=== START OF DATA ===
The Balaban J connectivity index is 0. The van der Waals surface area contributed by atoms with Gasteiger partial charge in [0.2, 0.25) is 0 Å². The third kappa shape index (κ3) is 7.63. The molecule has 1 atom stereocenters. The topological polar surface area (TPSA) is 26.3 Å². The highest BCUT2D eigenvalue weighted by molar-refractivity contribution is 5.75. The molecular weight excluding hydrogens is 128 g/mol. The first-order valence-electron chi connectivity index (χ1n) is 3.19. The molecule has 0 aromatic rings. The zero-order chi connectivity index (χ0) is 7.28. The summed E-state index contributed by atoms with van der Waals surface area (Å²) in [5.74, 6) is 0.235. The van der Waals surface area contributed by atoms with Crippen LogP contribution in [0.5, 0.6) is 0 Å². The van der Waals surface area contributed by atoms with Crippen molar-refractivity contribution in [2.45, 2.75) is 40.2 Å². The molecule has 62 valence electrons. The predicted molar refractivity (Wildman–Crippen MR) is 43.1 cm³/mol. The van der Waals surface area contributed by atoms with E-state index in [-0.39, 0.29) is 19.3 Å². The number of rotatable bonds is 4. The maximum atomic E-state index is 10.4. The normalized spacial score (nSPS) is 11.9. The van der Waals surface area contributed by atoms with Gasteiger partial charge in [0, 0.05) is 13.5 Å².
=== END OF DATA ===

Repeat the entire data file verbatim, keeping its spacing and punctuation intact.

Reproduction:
The Balaban J connectivity index is 0. The van der Waals surface area contributed by atoms with Gasteiger partial charge in [0.2, 0.25) is 0 Å². The third kappa shape index (κ3) is 7.63. The molecule has 1 atom stereocenters. The topological polar surface area (TPSA) is 26.3 Å². The highest BCUT2D eigenvalue weighted by molar-refractivity contribution is 5.75. The molecular weight excluding hydrogens is 128 g/mol. The first-order valence-electron chi connectivity index (χ1n) is 3.19. The molecule has 0 aromatic rings. The zero-order chi connectivity index (χ0) is 7.28. The summed E-state index contributed by atoms with van der Waals surface area (Å²) in [5.74, 6) is 0.235. The van der Waals surface area contributed by atoms with Crippen LogP contribution in [0.5, 0.6) is 0 Å². The van der Waals surface area contributed by atoms with Crippen molar-refractivity contribution in [2.45, 2.75) is 40.2 Å². The molecule has 62 valence electrons. The predicted molar refractivity (Wildman–Crippen MR) is 43.1 cm³/mol. The van der Waals surface area contributed by atoms with E-state index in [-0.39, 0.29) is 19.3 Å². The number of rotatable bonds is 4. The maximum atomic E-state index is 10.4. The normalized spacial score (nSPS) is 11.9. The van der Waals surface area contributed by atoms with Gasteiger partial charge in [0, 0.05) is 13.5 Å².